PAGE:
The third section (three chapters), titled the thirty sayings of the wise, appears to be a facsimile of an Egyptian wisdom text written by Amenemope (“The Instructions of Amenemope”), dated to 1250 B.C. The fourth section picks up from the second section, focusing now on social awareness, contrasting the just and the wicked, and the rich and the poor.

The final section (five chapters) is attributed to Hezekiah, who according to the Hebrew Bible was a famous king of Judah around the 8th century B.C. The remainder of the book is a mix of appendices that cover a multiple of random subjects.

So what does Proverbs have to say for today? I looked through the current issues plaguing the U.S. and address three areas: prudence, justice and temperance.


Prudence is the importance of wisdom, discipline and reason. Today, we see a country that seems to have left these traits behind, whether instant gratification, avarice, debt, dishonesty, foolishness or general disregard for inner human qualities.

Proverbs first challenges us to seek wisdom versus folly. It asks again and again, “Do you see persons wise in their own eyes? There is more hope for fools than for them” (26:12). “The wise lay up knowledge, but the mouth of a fool brings ruin near” (10:14). I wonder where the anti-vaxxers lie on the wisdom-fools continuum?

Or the notion that we can borrow our way to prosperity? If this is such a great idea, why didn’t we do it centuries ago? (Countless countries have tried, and for the most part failed miserably.) Does anyone but a fool believe our recent election was “stolen”? If so, by whom?

“Do not answer fools according to their folly, or you will be a fool yourself. Answer fools according to their folly, or they will be wise in their own eyes” (26:4-5). We would be wise to answer today’s fools accordingly.

The wisdom of Proverbs doesn’t say we’re all equal, a common notion of modern society. Instead, it says that “One is commended for good sense, but a perverse mind is despised” (12:8). Or "Wise warriors are mightier than strong ones... Wisdom is too high for fools; in the gate they do not open their mouths." (24:5-7). Or “The plans of the diligent lead surely to abundance, but everyone who is hasty comes only to poverty” (21:5).

Think buying things you can’t afford. Hasty comes only to poverty, says Proverbs. “How much better to get wisdom than gold! To get understanding is to be chosen rather than silver” (16:16).

And finally a word to those who see debt as their ticket to freedom: “The borrower is the slave of the lender” (22:7).

Instead, today, we have an abundance of people who value those who talk over others, whether our leaders or our media. Proverbs has plenty to say to them: “To watch over mouth and tongue is to keep out of trouble” (21:23). “One who spares words is knowledgeable; one who is cool in spirit has understanding. Even fools who keep silent are considered wise” (17:27-28). “The mind of one who has understanding seeks knowledge, but the mouths of fools feed on folly” (15:14).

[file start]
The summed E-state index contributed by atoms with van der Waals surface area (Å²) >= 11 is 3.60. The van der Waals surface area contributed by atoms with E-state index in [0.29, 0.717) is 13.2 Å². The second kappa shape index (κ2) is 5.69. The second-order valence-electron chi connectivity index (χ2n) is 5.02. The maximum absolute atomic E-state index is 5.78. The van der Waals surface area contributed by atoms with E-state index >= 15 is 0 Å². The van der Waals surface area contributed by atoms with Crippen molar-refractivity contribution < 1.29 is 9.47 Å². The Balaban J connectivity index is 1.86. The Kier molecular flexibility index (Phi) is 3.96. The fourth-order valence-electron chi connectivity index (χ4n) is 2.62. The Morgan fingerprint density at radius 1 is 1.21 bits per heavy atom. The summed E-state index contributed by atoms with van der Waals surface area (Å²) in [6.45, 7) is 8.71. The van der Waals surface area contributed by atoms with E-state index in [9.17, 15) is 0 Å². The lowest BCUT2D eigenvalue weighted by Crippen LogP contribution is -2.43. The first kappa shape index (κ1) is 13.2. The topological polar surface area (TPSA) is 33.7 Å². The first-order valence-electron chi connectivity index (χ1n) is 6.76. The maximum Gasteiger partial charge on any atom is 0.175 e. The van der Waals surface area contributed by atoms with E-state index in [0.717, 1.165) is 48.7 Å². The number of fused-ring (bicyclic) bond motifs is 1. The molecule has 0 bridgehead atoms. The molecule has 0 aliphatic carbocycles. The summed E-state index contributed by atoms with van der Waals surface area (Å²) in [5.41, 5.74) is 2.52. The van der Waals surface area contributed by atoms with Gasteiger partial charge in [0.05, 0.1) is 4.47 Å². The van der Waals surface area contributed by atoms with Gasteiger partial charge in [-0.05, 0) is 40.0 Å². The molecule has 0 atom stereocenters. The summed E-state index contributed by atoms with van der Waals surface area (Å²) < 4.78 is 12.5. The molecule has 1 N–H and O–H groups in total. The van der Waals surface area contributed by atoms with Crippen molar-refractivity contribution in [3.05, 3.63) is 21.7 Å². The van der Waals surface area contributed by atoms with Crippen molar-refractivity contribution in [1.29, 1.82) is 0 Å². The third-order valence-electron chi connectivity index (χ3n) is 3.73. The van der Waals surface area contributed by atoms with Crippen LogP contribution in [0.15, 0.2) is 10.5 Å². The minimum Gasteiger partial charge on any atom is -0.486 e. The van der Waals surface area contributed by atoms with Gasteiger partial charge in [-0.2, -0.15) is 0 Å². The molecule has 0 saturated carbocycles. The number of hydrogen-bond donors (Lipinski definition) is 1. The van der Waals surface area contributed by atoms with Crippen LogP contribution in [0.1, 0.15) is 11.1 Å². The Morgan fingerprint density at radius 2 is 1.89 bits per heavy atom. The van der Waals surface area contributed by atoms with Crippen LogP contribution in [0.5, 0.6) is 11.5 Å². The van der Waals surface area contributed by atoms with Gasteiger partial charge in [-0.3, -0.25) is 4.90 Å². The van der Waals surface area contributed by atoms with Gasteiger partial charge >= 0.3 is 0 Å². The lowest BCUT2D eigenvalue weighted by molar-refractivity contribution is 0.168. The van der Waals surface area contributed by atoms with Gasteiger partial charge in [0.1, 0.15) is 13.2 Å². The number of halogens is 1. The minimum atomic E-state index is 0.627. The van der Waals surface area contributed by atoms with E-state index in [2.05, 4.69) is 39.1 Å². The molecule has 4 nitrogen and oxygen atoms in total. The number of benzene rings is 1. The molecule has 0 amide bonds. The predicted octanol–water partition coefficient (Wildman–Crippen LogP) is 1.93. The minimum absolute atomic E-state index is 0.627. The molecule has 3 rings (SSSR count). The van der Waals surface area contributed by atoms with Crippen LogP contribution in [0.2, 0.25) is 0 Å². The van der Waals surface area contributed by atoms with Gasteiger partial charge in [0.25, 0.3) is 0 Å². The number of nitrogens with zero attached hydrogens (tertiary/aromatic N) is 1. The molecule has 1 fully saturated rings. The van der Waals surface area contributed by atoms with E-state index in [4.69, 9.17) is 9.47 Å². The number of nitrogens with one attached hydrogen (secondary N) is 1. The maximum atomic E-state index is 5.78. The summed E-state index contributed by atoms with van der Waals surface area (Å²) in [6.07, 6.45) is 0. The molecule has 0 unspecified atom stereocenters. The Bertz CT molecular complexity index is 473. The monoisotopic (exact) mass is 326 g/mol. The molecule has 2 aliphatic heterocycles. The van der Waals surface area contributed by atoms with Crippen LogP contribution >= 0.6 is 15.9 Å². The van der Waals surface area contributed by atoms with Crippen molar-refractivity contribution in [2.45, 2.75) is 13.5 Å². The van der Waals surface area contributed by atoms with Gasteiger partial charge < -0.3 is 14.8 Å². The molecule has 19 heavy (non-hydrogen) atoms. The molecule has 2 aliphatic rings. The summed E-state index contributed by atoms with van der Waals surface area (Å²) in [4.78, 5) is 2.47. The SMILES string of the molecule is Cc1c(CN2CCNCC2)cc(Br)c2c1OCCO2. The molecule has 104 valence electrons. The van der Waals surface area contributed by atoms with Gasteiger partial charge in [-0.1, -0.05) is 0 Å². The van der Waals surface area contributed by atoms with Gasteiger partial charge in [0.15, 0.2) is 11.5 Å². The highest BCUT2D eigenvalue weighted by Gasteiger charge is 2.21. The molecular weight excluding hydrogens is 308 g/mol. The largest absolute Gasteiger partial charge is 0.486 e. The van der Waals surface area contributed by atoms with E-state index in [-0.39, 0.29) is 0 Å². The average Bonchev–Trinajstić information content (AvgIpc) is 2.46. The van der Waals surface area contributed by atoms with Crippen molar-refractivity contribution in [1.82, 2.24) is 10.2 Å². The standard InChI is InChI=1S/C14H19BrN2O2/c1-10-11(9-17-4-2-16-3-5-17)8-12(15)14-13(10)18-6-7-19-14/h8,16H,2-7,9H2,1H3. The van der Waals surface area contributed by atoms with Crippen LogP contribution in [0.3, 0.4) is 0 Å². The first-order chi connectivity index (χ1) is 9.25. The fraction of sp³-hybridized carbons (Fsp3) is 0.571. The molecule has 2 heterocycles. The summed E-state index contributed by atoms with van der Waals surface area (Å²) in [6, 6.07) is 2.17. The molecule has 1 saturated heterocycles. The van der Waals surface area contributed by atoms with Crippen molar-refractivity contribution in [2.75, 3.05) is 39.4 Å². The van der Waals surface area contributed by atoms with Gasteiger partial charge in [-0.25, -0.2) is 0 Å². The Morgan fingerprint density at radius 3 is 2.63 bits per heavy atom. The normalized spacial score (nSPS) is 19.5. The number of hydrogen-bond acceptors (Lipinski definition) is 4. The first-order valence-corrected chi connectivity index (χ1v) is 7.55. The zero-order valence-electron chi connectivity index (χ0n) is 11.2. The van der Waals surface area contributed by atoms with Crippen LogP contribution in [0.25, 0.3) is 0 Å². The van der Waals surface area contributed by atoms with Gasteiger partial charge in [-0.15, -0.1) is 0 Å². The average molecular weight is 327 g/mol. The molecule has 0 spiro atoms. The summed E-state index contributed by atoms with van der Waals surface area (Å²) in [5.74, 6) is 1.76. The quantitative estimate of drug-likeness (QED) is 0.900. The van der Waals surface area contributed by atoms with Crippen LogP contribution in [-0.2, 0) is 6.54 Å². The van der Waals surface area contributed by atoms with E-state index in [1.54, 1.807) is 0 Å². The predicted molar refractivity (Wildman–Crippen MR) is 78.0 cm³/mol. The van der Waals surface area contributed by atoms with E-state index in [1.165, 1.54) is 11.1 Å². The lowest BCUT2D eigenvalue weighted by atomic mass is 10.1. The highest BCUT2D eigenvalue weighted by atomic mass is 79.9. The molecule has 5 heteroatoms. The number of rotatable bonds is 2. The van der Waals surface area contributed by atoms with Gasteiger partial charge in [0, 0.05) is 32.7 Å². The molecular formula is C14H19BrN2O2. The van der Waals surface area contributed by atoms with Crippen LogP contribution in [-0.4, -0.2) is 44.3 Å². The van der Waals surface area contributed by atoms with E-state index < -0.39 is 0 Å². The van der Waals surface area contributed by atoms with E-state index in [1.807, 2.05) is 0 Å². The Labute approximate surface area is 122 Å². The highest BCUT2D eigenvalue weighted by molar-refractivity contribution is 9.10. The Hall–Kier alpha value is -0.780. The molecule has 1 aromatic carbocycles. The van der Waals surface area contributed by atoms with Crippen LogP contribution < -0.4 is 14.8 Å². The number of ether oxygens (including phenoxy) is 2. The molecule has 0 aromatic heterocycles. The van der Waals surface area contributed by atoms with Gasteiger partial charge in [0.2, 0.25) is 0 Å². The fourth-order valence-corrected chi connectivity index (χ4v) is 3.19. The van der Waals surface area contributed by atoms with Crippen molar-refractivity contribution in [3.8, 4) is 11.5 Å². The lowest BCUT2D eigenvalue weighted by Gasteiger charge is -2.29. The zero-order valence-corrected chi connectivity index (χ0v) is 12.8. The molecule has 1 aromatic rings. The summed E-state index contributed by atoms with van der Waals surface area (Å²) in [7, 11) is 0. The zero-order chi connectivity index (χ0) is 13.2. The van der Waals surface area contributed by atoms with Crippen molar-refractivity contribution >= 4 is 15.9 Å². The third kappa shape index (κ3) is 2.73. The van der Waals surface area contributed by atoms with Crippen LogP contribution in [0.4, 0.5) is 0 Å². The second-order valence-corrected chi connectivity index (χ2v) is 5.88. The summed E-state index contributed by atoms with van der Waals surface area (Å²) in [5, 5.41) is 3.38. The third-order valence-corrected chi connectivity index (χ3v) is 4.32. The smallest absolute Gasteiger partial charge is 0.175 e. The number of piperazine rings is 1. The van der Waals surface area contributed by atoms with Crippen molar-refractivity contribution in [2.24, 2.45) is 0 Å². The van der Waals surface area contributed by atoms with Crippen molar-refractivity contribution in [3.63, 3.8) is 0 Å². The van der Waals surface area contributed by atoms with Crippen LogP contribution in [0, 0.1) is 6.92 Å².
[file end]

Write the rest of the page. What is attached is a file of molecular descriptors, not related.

Shame, mouths of the wicked, babbling fools, perverse minds, mouths of fools, folly, haste. I see too much of it in our society.


Proverbs speaks clearly in support of justice, including social justice, and despises injustice, depravity, decadence and laziness. This includes respect for righteousness, harmony, charity and generosity.

“When justice is done, it is a joy to the righteous but terror to evildoers” (21:15). “Whoever sows injustice will reap calamity” (22:8). “The evil do not understand justice” (28:5) “Some give freely, yet grow all the richer; others withhold what is due, and only suffer want.” (11:24). “The righteous know the rights of the poor; the wicked have no such understanding” (29:7).

George Floyd’s nine minute strangulation by four police officers - all on video - has challenged the notion that the U.S. provides proper justice and charity to its minorities. The video vividly shows how little terror exists within parts of our police, and at times how truly wicked they can be. It brutally displayed the lack of respect segments of our society have for other groups.

I acknowledge that the U.S., with 4% of the world’s population, is incapable of taking in all the millions of people around the world that would so welcome immigrating here. We are in the enviable position of having to secure our borders, not to keep people in but to keep others out.

At the same time, people seeking to immigrate here are often in difficult circumstances, badly in need of help. So, although we justifiably cannot fix the problems of all those asking our help, we can still be kind, generous and sensitive to their issues. Washington - both parties - has been negligent in developing a reasoned approach to this complex problem, compounding the suffering.